Oops…Sorry about that!

Hi everyone: It was just brought to my attention that the link for my slides from the AHDI Florida Technology workshop was broken. I’m sorry about that! It should be ok now.


This week’s HIM Student Corner

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This week, our HIM student corner features Kaitlyn Crowther.  Kaitlyn is a senior in Pitt’s Health Information Management program and is from Allentown, Pennsylvania.  She currently works as a student abstractor in the vascular surgery department at UPMC Shadyside an also works as a tour guide at the University of Pittsburgh.  Kaitlyn hopes to have a long career in HIM and looks forward to the changing landscape of health information.  Kaitlyn is currently doing an internship with M*Modal and it has been our great pleasure to have her!

Visit Excellence in Health Information to see what Kaitlyn has to say..

Have a lovely weekend!



Quality Health Information – a Transcription Wake-up Call


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“This is better quality than I get from <insert MTSO company name here>”

That is a comment from a doctor that I gave a demo to at RSNA this year. He dictated into our front-end speech recognition, using an untrained author profile, and was pleased with his results. He is a radiologist who works at a hospital that is telling him he should be using front-end speech recognition. He was resistant – why should he have to spend time editing when he could be reading studies? But – as he explained to me – if the documents he gets back from a medical transcriptionist require as many edits as he’d have to make using front-end speech recognition, why should he pay for transcription?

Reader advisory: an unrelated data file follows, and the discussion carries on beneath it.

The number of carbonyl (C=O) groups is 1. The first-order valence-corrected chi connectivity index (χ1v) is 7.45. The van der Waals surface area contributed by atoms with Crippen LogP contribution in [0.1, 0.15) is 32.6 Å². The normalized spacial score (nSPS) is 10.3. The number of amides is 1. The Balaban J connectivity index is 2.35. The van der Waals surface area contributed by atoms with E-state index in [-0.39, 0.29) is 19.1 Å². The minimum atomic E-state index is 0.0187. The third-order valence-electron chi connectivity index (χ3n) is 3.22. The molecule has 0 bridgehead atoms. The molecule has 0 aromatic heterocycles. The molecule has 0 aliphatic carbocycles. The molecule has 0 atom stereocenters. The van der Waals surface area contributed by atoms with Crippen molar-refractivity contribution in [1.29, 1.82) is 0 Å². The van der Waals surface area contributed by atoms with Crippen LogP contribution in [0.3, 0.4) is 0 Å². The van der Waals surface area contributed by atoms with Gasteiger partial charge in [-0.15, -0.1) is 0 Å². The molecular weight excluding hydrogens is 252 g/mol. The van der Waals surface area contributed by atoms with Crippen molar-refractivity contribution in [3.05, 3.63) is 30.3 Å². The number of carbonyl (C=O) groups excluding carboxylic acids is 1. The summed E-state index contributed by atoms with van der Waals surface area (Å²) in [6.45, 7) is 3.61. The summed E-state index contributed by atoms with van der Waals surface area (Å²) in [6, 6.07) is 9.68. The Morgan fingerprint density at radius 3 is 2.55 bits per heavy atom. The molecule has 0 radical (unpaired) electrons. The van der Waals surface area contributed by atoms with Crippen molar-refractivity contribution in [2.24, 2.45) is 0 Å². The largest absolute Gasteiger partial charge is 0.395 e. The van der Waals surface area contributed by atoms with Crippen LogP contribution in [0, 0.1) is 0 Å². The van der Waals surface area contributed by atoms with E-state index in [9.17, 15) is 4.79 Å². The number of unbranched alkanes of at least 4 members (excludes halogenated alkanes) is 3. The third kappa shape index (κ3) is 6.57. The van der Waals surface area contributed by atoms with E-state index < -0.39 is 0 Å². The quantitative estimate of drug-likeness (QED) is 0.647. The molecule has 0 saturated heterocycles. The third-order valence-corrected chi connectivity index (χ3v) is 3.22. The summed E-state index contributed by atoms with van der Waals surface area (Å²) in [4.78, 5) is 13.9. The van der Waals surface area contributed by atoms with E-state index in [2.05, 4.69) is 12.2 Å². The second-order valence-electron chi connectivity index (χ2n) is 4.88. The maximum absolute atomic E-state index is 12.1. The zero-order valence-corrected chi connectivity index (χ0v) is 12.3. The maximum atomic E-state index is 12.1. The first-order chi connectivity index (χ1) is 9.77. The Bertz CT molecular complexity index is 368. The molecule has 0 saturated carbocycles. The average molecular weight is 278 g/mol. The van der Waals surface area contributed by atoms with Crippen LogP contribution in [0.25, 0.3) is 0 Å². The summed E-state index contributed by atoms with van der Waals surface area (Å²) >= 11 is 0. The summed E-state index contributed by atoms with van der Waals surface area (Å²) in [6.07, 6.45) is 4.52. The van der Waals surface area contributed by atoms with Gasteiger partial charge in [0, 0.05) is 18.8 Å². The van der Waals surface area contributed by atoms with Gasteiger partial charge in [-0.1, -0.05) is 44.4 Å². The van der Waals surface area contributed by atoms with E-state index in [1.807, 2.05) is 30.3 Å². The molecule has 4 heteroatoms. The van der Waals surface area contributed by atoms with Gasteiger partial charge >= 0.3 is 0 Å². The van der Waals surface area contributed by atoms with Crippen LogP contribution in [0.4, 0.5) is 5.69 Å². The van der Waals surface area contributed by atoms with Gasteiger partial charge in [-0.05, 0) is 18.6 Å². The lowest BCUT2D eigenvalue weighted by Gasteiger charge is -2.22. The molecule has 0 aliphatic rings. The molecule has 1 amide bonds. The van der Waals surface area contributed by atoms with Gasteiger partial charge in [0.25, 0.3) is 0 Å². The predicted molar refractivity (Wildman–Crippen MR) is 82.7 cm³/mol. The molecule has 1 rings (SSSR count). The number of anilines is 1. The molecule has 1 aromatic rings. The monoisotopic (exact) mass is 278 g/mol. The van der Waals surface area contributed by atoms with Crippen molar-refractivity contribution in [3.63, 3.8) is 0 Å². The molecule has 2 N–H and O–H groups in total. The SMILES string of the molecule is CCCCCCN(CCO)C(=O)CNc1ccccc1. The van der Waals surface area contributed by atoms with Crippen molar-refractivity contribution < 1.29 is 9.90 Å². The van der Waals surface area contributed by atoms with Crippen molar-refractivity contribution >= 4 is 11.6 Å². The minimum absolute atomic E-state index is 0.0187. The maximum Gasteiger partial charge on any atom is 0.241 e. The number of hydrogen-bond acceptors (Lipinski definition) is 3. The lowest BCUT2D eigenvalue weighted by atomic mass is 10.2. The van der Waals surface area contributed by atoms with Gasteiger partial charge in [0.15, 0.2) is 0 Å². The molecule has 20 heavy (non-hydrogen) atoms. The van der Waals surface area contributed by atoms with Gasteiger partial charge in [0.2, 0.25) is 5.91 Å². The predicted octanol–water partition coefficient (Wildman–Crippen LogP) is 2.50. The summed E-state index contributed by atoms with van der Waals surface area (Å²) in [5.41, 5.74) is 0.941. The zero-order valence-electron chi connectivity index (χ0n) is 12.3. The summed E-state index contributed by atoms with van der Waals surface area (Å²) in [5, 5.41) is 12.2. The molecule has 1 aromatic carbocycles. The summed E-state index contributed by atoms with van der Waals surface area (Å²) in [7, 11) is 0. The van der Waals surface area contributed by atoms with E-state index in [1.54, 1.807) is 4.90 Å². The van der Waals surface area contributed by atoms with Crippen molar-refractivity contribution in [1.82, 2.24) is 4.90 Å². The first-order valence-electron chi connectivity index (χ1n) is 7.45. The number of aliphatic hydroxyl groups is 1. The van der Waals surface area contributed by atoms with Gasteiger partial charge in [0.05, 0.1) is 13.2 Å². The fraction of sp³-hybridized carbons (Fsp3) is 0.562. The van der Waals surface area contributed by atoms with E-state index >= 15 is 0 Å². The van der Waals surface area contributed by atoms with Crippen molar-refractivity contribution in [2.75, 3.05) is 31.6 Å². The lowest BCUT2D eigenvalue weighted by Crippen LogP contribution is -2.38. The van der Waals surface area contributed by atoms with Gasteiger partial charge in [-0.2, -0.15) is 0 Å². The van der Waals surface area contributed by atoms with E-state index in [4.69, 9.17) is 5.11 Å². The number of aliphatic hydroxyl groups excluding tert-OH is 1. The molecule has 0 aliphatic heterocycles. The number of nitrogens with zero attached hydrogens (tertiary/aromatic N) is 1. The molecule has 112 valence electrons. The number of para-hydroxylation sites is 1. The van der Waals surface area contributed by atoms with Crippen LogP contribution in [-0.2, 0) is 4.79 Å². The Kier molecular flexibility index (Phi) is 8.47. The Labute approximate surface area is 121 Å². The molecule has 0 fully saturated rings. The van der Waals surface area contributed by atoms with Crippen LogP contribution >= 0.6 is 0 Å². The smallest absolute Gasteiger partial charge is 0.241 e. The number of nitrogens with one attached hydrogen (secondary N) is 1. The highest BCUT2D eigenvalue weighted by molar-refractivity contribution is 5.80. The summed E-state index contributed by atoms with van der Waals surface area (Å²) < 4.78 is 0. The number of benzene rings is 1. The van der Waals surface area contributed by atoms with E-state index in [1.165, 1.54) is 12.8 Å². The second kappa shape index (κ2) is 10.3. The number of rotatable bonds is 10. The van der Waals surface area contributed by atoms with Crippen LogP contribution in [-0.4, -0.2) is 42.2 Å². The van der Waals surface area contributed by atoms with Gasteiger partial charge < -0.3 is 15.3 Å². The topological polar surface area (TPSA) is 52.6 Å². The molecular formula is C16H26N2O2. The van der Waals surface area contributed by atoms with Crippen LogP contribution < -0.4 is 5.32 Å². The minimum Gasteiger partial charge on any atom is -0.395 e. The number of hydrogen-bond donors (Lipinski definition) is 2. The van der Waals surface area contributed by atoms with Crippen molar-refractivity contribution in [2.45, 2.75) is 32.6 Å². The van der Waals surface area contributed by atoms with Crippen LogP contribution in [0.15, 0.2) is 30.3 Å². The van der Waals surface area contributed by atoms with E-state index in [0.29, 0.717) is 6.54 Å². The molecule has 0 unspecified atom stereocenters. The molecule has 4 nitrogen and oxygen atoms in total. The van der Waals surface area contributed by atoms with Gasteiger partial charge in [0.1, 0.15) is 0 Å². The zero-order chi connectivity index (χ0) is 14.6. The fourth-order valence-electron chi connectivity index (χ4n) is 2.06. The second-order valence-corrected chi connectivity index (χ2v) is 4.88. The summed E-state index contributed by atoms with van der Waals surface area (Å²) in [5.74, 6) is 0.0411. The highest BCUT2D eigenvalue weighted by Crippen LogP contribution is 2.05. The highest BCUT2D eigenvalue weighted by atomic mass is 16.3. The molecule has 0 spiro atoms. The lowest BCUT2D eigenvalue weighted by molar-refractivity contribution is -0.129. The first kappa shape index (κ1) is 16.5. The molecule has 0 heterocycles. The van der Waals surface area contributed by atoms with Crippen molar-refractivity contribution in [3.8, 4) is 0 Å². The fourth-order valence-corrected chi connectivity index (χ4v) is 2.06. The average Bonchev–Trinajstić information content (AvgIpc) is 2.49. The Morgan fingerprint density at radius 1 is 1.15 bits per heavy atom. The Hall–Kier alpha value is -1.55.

I heard a similar story from a customer yesterday. Some of this customer’s physicians were using front-end speech at one point, but quality of the information degraded because physicians weren’t correcting the errors in the speech recognized text. So they brought the MTs back. But as often happens when a service initially transitions to editing, MTs are missing errors and delivering poor-quality documents back to the physician. And again – if physicians are seeing errors in their transcription, then why not use front-end speech and correct their own errors?